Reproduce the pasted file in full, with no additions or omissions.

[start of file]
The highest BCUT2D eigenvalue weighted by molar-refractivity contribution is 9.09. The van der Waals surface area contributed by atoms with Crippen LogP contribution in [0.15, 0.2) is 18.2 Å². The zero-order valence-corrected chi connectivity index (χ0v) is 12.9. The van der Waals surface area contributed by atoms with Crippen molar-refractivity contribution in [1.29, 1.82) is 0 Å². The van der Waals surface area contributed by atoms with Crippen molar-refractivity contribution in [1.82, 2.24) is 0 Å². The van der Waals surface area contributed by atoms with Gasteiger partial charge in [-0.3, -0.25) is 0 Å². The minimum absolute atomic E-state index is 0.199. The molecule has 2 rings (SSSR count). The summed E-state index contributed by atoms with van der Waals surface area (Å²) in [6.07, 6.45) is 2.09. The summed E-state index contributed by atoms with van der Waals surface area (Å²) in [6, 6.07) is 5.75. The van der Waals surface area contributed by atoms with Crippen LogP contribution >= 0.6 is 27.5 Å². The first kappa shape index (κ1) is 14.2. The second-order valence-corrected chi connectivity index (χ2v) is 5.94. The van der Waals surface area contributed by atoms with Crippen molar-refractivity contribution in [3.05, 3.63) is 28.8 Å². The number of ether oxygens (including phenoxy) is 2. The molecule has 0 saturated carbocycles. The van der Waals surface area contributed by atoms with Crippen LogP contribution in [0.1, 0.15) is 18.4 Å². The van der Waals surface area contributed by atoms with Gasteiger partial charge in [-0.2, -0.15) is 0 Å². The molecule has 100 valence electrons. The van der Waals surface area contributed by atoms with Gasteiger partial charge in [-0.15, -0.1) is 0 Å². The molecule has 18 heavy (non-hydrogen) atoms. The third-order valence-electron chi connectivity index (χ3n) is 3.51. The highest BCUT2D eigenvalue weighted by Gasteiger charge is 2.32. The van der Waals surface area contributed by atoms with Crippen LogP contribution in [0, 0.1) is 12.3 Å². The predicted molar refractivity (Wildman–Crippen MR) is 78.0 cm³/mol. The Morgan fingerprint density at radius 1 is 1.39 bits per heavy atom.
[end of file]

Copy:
The highest BCUT2D eigenvalue weighted by molar-refractivity contribution is 9.09. The van der Waals surface area contributed by atoms with Crippen LogP contribution in [0.15, 0.2) is 18.2 Å². The zero-order valence-corrected chi connectivity index (χ0v) is 12.9. The van der Waals surface area contributed by atoms with Crippen molar-refractivity contribution in [1.29, 1.82) is 0 Å². The van der Waals surface area contributed by atoms with Crippen molar-refractivity contribution in [1.82, 2.24) is 0 Å². The van der Waals surface area contributed by atoms with Gasteiger partial charge in [-0.3, -0.25) is 0 Å². The minimum absolute atomic E-state index is 0.199. The molecule has 2 rings (SSSR count). The summed E-state index contributed by atoms with van der Waals surface area (Å²) in [6.07, 6.45) is 2.09. The summed E-state index contributed by atoms with van der Waals surface area (Å²) in [6, 6.07) is 5.75. The van der Waals surface area contributed by atoms with Crippen LogP contribution >= 0.6 is 27.5 Å². The first kappa shape index (κ1) is 14.2. The second-order valence-corrected chi connectivity index (χ2v) is 5.94. The van der Waals surface area contributed by atoms with Crippen molar-refractivity contribution in [3.05, 3.63) is 28.8 Å². The number of ether oxygens (including phenoxy) is 2. The molecule has 0 saturated carbocycles. The van der Waals surface area contributed by atoms with Crippen LogP contribution in [0.1, 0.15) is 18.4 Å². The van der Waals surface area contributed by atoms with Gasteiger partial charge in [-0.2, -0.15) is 0 Å². The molecule has 100 valence electrons. The van der Waals surface area contributed by atoms with Gasteiger partial charge in [-0.15, -0.1) is 0 Å². The molecule has 18 heavy (non-hydrogen) atoms. The third-order valence-electron chi connectivity index (χ3n) is 3.51. The highest BCUT2D eigenvalue weighted by Gasteiger charge is 2.32. The van der Waals surface area contributed by atoms with Crippen LogP contribution in [0, 0.1) is 12.3 Å². The predicted molar refractivity (Wildman–Crippen MR) is 78.0 cm³/mol. The Morgan fingerprint density at radius 1 is 1.39 bits per heavy atom.